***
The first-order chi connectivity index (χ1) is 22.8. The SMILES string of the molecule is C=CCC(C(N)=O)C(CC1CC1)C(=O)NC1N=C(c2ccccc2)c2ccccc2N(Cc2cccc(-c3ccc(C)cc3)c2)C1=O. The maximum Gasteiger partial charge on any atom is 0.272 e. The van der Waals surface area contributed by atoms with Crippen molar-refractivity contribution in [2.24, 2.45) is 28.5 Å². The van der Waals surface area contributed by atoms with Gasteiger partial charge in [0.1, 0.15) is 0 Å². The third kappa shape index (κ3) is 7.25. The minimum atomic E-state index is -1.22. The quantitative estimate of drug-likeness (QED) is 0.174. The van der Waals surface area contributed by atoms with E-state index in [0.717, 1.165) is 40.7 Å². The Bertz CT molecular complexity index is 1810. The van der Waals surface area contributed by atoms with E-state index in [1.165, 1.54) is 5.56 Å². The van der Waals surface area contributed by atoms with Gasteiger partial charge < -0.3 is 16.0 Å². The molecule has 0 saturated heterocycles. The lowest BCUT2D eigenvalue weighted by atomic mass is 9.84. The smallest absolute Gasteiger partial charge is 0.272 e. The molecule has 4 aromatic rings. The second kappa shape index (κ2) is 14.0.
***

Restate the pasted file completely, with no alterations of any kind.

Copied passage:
The first-order chi connectivity index (χ1) is 22.8. The SMILES string of the molecule is C=CCC(C(N)=O)C(CC1CC1)C(=O)NC1N=C(c2ccccc2)c2ccccc2N(Cc2cccc(-c3ccc(C)cc3)c2)C1=O. The maximum Gasteiger partial charge on any atom is 0.272 e. The van der Waals surface area contributed by atoms with Crippen molar-refractivity contribution in [2.24, 2.45) is 28.5 Å². The van der Waals surface area contributed by atoms with Gasteiger partial charge in [0.1, 0.15) is 0 Å². The third kappa shape index (κ3) is 7.25. The minimum atomic E-state index is -1.22. The quantitative estimate of drug-likeness (QED) is 0.174. The van der Waals surface area contributed by atoms with E-state index in [0.717, 1.165) is 40.7 Å². The Bertz CT molecular complexity index is 1810. The van der Waals surface area contributed by atoms with E-state index in [1.165, 1.54) is 5.56 Å². The van der Waals surface area contributed by atoms with Gasteiger partial charge < -0.3 is 16.0 Å². The molecule has 0 saturated heterocycles. The lowest BCUT2D eigenvalue weighted by atomic mass is 9.84. The smallest absolute Gasteiger partial charge is 0.272 e. The molecule has 4 aromatic rings. The second kappa shape index (κ2) is 14.0.